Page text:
Projects per year
The risk of osteoporosis and cardiovascular disease increases significantly in postmenopausal women. Until recently, the underlying mechanisms have been primarily attributed to estrogen decline following menopause. However, follicle-stimulating hormone (FSH) levels rise sharply during menopausal transition and are maintained at elevated levels for many years. FSH receptor has been detected in various extragonadal sites, including osteoclasts and endothelial cells. Recent advances suggest FSH may contribute to postmenopausal osteoporosis and cardiovascular disease. Here, we review the key actions through which FSH contributes to the risk of osteoporosis and cardiovascular disease in women as they transition through menopause. Advancing our understanding of the precise mechanisms through which FSH promotes osteoporosis and cardiovascular disease may provide new opportunities for improving health-span for postmenopausal women.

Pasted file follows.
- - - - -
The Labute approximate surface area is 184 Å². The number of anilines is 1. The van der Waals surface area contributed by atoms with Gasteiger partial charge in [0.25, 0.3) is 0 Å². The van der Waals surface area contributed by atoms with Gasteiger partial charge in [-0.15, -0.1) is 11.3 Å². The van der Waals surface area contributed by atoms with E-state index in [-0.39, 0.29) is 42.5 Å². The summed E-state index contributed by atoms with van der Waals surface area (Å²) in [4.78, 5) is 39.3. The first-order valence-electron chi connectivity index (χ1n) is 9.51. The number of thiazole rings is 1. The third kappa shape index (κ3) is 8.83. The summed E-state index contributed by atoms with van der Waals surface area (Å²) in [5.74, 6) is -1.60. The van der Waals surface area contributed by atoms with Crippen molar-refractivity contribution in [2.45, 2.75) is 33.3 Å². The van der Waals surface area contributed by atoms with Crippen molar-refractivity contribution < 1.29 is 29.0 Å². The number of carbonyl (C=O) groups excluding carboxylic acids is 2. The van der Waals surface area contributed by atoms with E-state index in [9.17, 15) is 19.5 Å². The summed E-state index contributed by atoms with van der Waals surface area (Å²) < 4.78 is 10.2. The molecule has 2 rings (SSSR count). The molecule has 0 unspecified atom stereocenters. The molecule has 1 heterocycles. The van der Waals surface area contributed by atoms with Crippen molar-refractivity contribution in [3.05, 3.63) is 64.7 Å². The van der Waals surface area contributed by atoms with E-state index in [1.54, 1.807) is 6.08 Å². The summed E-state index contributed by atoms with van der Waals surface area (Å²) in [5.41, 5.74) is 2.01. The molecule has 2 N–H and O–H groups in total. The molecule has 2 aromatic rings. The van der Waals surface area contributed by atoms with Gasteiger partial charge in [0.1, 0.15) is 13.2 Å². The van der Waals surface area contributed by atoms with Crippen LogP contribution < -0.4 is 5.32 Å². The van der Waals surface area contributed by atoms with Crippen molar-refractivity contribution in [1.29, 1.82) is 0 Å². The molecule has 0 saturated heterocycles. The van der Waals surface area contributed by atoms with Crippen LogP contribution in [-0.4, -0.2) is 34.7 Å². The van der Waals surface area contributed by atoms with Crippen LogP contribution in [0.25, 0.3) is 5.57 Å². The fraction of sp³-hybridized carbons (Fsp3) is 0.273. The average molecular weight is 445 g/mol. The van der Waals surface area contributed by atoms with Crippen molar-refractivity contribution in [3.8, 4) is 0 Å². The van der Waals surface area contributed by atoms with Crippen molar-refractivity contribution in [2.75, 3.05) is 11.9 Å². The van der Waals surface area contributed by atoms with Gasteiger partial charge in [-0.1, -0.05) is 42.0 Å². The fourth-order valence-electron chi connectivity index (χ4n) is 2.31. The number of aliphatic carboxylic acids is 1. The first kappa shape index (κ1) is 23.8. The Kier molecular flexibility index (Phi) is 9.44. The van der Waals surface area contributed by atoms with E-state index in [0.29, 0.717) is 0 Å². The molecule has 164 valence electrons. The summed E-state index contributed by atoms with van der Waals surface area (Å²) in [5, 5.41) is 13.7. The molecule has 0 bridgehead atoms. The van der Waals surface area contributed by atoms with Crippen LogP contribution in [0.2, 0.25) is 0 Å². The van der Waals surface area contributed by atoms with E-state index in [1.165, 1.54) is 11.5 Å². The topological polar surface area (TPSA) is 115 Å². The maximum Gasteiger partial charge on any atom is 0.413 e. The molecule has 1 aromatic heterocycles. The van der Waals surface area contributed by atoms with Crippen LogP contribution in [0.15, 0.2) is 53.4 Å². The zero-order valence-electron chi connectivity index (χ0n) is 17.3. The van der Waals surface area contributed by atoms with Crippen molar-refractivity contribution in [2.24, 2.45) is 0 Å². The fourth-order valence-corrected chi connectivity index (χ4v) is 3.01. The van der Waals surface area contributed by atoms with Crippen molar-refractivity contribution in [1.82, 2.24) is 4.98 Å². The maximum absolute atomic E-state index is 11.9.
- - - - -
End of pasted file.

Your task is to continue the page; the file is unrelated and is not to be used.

- Follicle-stimulating hormone
- cardiovascular disease
- extragonadal effects
FingerprintDive into the research topics of 'Extragonadal Effects of Follicle-Stimulating Hormone on Osteoporosis and Cardiovascular Disease in Women during Menopausal Transition'. Together they form a unique fingerprint.
- 1 Finished
Burdon, T., Argyle, D., Ashworth, C., Beard, P., Brunton, P., Burt, D., Clinton, M., Dunn, I., Farquharson, C., Headon, D., Hocking, P., Hohenstein, P., Hume, D., Jackson, I., McColl, B., McGrew, M., McLachlan, G., Sang, H., Summers, K. & Whitelaw, B.
1/04/12 → 31/03/17